The mixed martial arts (MMA) community lost one of its own on Monday night (June 6, 2016) when Kimbo Slice, real name Kevin Ferguson, passed away while awaiting a heart transplant after being diagnosed with congestive heart failure a few days prior.
Slice, 42, rose to prominence from the neighborhood of Perrine, Florida, after his street fights began showing on YouTube. Soon after, the internet sensation got a chance in the cage for Cage Fury Fighting Championships (CFFC). He then signed on with Elite XC and truly hit the big time, transcending MMA to the masses as the promotion began broadcasting on CBS. Slice's two fights vs. James Thompson and Seth Petruzelli set ratings records for the sport that still stand today.
He, of course, starred in The Ultimate Fighter (TUF) Season 10, fought twice in UFC, had a brief stint in boxing, and then finished with two fights in Bellator, where he again set records ratings.
His entire career, he maintained his status as a huge draw and remained a household name.
As ferocious as he was in fighting, and intimidating to see in person, Slice was loved by many and seen as an enduring figure to family, peers and teammates. The late fighting legend was also seen that way by those who knew him from the action-movie world like long-time martial artist and actor, Michael Jai White.
White worked with Slice during the filming of "Blood and Bone," and a video of White teaching Slice martial arts principles -- which has millions upon millions of views -- can be found on Youtube.
"Over 16 million people have seen the concept I showed Kimbo Slice -- rest in peace -- of how to throw an un-telegraphed punch," White said recently. "Those are traditional martial arts ethics."
White just directed and acted in "Never Back Down: Never Surrender," with UFC heavyweight Josh Barnett, Esai Morales, Nathan Jones and Stephen Quadros, which was released on Tuesday (June 7, 2016) through Sony Pictures Home Entertainment. The analogy he used while teaching those punches to Slice at that time was brake lights on a car and how the human eye needs to see them in order to prevent from crashing into the back of a vehicle.
"There's ways that the eyes perceive motion coming forward," said White, who reprised the role of former MMA champion, Case Walker in his latest film. "These are all constructs of traditional martial arts and I've actually put it in application in fighting because if somebody can't block your punch, I think people would agree that is effective."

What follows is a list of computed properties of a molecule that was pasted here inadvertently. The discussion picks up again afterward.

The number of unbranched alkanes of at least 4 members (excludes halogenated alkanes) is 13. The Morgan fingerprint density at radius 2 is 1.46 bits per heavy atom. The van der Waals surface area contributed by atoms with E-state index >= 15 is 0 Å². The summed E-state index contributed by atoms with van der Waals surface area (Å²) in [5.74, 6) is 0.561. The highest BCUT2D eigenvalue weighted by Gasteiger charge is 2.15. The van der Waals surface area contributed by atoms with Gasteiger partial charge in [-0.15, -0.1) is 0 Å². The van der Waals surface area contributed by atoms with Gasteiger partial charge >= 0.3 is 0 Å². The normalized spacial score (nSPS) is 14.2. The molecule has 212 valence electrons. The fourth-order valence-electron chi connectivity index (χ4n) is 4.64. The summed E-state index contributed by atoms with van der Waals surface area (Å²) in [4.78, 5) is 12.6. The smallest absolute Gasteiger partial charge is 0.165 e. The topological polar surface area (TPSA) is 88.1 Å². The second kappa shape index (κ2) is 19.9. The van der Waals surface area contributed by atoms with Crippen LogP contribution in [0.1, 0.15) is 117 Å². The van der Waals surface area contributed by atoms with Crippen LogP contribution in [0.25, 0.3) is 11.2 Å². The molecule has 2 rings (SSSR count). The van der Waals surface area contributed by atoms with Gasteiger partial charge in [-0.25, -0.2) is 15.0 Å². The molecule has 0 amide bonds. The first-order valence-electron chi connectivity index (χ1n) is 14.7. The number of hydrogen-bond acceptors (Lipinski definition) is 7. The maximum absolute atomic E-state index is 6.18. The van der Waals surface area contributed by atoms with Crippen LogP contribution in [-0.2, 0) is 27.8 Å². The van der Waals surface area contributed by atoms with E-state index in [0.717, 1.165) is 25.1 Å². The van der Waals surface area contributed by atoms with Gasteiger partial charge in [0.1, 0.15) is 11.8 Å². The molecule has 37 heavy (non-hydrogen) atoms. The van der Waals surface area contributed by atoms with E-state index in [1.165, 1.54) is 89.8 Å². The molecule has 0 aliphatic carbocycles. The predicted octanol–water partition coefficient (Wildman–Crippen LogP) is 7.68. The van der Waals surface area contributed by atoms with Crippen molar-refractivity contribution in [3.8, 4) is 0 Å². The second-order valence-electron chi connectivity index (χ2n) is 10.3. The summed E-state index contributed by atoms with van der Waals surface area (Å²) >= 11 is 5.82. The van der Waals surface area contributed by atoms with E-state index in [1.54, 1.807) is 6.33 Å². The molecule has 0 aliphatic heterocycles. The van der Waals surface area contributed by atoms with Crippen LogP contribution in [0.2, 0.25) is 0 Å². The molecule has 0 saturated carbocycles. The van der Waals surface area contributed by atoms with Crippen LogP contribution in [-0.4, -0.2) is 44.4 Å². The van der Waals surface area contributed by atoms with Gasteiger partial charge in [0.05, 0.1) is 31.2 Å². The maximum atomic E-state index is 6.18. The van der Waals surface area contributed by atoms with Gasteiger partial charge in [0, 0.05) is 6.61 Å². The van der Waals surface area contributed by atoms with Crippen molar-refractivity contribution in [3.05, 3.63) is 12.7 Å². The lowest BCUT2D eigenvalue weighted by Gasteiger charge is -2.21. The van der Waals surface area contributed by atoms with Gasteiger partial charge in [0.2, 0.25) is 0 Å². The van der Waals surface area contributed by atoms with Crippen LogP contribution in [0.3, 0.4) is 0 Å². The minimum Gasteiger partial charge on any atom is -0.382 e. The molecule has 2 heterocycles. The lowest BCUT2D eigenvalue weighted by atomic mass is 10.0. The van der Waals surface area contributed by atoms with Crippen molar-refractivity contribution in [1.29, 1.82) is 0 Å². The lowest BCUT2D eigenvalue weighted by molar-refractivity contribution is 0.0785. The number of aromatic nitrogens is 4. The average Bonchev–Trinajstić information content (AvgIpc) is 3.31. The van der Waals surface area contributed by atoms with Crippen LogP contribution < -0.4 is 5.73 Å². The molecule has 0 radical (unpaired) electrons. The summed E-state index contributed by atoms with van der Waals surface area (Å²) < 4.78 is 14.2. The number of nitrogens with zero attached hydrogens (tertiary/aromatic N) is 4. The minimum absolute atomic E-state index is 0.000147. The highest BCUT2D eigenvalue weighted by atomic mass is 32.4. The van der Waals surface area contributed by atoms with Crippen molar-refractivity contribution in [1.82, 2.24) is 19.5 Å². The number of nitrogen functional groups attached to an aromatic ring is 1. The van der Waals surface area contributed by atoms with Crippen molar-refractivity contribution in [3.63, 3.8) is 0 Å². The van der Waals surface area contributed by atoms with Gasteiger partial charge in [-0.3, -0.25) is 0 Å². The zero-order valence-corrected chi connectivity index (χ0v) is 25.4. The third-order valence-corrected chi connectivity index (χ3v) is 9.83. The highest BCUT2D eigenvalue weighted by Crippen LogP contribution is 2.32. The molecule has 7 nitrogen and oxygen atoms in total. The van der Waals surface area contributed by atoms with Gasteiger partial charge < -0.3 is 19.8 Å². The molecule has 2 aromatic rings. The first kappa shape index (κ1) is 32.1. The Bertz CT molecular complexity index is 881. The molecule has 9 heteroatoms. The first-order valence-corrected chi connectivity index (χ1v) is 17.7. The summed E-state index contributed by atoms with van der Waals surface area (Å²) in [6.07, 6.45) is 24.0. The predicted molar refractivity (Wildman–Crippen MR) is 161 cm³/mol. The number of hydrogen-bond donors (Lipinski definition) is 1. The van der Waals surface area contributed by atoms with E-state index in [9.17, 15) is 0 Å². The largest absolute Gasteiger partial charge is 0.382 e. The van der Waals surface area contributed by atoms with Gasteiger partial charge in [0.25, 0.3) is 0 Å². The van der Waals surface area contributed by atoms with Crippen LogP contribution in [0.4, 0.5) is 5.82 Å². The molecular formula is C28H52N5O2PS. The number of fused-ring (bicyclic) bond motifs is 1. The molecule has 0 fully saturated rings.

The star of "Spawn," "Black Dynamite," and "Falcon Rising," now 48, owns a black belt in several different martial arts including: Shotokan, Kyokushin, and Taekwondo among others. He has also sparred and trained with some prominent fighters and champions in both boxing and MMA and is proud to not only teach his techniques, but apply them in his films as well.
"I've trained Josh Barnett, some professional boxers in the past, former heavyweight champion Lamon Brewster, just recently Rashad Evans, Rampage Jackson -- a number of people on these concepts," said White. "I'm just bringing these concepts and some of these traditional aspects to the movie. What people are seeing is actual stuff that actually works. In MMA, most people have… their striking is that they've just learned basic Thai boxing, which doesn't really focus on particular pinpoint striking as if you started out in a traditional martial art where you are throwing thousands of techniques with pinpoint accuracy and learning how to break objects. I'm bringing that back into the MMA arena."
As he did to the many that knew him, Slice had a profound affect on White as well. He explained why the street-fighting legend and MMA star was so incredibly endearing and well received by his fans and those around him.
"The reason why he resonated with so many people is because he had a great heart. I can't imagine anybody meeting that guy and not liking him. There is just an honor and a dignity that he carried with him. You know he didn't come from the same means as many of us. I think he appreciated where he was in life and he accepted people so well, and he will be missed and I'm sorry to see him go so early."